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I am not happy with the current organization of article titles concerning the various German air forces. Whereas as a non-native English speaker I am not really interested in the details, there is at least one point that is really strange: If a reader searches for the term "Luftwaffe", he will not get to a disambiguation page, but directly to the entry on the Luftwaffe from 1935-1945, that is, to this very article. This should be changed in a way that "Luftwaffe" is a disambiguation page, from where the reader then can be directed to "Luftwaffe (Wehrmacht)"/ "Luftwaffe (German Air Force 1935-45)" on the one hand, and "German Air Force (Bundeswehr)"/ "Luftwaffe (Bundeswehr)" on the other (plus of course the other air forces, e.g. the German Imperial Air Force, or that of the former GDR). As I said, I am not interested in the detailed term used in the English language, native speakers anyway may be more competent in that matter than I am. But using "Luftwaffe" exclusively for the Wehrmacht Luftwaffe is strange, given that the current German and Swiss air forces are designated with the term "Luftwaffe", which is but a generic German-language term for any air force. I am aware that renaming an article might be difficult, and have read some of the archived discussions on the subject. I will not do anything before we have discussed the topic. Opinions? Levimanthys (talk) 13:49, 28 December 2012 (UTC)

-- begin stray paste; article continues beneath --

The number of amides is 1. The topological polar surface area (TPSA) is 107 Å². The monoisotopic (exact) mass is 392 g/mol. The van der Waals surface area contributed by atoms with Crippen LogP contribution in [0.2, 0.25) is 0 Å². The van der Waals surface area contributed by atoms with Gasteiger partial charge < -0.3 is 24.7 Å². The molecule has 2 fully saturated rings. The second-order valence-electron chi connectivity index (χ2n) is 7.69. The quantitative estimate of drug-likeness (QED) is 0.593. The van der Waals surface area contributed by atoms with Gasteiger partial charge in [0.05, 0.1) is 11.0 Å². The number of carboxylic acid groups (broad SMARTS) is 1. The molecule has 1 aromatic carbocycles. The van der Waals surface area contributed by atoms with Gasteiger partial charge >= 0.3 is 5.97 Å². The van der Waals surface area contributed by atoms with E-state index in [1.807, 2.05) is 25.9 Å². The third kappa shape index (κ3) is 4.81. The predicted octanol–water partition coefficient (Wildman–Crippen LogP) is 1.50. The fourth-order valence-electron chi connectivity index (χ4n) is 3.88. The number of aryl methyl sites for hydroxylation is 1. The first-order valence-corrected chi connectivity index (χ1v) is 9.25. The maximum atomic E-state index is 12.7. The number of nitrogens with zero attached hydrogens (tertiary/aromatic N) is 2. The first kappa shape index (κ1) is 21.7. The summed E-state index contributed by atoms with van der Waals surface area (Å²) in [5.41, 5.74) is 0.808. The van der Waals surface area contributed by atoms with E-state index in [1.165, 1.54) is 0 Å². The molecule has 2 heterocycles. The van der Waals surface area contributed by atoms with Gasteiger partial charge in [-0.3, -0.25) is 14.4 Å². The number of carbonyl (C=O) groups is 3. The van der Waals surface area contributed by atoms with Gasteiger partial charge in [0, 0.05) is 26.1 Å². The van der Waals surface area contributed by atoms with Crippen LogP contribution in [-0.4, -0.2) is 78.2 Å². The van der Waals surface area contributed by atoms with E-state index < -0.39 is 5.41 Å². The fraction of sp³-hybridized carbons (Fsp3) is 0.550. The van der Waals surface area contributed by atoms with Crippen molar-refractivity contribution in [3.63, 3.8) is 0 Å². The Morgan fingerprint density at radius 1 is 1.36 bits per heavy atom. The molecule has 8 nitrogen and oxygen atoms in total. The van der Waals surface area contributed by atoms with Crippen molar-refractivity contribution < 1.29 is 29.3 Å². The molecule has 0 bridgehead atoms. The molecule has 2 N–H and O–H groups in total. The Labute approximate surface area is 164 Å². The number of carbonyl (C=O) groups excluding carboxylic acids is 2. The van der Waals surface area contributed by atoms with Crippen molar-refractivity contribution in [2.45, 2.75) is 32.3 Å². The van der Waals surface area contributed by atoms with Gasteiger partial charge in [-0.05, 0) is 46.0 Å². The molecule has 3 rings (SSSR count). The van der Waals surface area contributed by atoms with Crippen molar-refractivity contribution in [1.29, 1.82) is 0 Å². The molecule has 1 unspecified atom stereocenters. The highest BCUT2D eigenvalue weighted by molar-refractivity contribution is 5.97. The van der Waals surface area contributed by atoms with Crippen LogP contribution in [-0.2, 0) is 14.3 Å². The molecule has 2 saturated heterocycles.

Its a matter of usage in English of the different terms, hence the recent changes. In English language sources any mention of the Luftwaffe normally refers to the second world war organisation, the modern air force is called originally the West German Air Force (WGAF) and then German Air Force. Because of this association nearly all readers searching for the term Luftwaffe would be interested in the wartime organisation. The explanation at the top of the article should redirect readers to the other users if they are confused. MilborneOne (talk) 13:57, 28 December 2012 (UTC)